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  • I've been trying to write this for a while now. It's been difficult to decide whether to write this or that and if less or more...
    This story stems from one of those encounters I have with people when on a long work fun trip but still so short, so short that it doesn't satisfy the heart. This story stems from people I meet for a short time, whom I may see again sometime in the future or in another world. But by putting them down in words like this is liberating than keeping it all in...

    This is about my dear friend, Nima, who was the cook of our team for the Red Panda project.
    On field, everything revolves around food if not data collection. If it does not revolve around food then it revolves around fire (because it's cold high up there in the mountains of West Sikkim!). And inevitably it revolves around the cook who is responsible for making both, food and fire!

    The moment I became friends with Nima, it was hard to let go of his company. The difference in our backgrounds made it fun to explore what we shared in common and what we did not. I come from an educated family belonging to the city of Bombay and have traveled to places. He from an uneducated family of agro-pastoralists, living in a village that is little heard about in its own state, let alone the whole of India and has never traveled outside the state. He was good at identification of tracks and signs, good at games, a great cook, always ready with a joke and a straight face and above all, he had a pure soul!

    I wondered what would happen when I had to leave in the end, to return home from fieldwork. Saying goodbye has been the hardest of all things in my life (definitely not as hard as not having the chance to say even a goodbye). The last day after fieldwork, was rest-day. I visited all the team members' and their families. We shared a lot of food, drinks, jokes, songs and dances like other days on field. Late in the evening we were going back down to the village of San Khola from Chongri, where I was put up in Pumba's house, the village that Nima too belonged to. Like every other day I was Nima's responsibilty to be taken care of- where I placed my foot, how I walked and to hold my hand through the mucky, sloping trails. This time when we had reached the bouldered but plane around the San Khola river, we continued to hold hands and walk. There was nothing to talk about. We stared into space, looking through the bamboo bridge that would take us to the other side of the river. That moment was not about wondering what would happen after I left but realizing what it was we had shared while I was there. It was equal love.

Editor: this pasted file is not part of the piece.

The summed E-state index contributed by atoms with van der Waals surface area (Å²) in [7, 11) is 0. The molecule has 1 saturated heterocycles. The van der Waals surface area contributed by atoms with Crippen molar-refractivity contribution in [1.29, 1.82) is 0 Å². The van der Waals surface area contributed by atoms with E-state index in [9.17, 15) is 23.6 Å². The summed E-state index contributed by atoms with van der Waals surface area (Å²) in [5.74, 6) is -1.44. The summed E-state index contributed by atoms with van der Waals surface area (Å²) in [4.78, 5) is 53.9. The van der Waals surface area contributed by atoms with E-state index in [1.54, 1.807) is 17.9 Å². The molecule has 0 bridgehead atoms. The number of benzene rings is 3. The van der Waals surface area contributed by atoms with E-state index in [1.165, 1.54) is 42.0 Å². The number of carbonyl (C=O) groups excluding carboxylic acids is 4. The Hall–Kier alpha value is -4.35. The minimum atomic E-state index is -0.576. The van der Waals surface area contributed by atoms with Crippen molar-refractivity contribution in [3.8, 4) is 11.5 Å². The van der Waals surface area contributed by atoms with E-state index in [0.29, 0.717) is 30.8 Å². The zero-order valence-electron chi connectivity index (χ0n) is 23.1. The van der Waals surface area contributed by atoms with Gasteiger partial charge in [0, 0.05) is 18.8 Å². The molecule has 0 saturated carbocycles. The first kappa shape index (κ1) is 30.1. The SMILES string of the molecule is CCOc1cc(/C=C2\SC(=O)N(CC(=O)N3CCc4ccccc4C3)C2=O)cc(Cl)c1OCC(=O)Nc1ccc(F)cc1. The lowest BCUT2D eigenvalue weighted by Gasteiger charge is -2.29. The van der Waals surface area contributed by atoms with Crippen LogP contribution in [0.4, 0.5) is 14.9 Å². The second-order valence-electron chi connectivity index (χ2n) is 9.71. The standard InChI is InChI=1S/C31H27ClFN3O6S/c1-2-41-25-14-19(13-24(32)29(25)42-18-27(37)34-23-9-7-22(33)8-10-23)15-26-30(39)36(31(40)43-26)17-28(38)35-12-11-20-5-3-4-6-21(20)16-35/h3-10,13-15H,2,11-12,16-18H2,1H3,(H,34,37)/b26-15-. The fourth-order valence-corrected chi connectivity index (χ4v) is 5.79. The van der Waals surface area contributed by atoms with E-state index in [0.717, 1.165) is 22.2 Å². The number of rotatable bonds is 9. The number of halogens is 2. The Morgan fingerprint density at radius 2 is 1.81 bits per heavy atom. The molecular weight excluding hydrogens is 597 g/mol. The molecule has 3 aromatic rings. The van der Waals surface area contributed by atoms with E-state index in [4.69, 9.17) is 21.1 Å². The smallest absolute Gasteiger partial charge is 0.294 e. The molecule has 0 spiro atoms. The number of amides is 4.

This photo was taken during our data collection in Phedi for medicinal plants and red pandas. I had forced my team to let Nima go with us instead of preparing for food at camp. He accompanied and was I glad! It was one of the most challenging trails on field. We had crawled through tunnels of wild and pricky bushes of jalthangne, crossed landslide areas and jumped over several I don't even know what kind of geographical features of the mountains. This picture was taken after we had managed to crawl out from the longest of the jalthangne creepers and joked the entire way about crossing the Indo-Pak border successfully in search of a stolen red panda!
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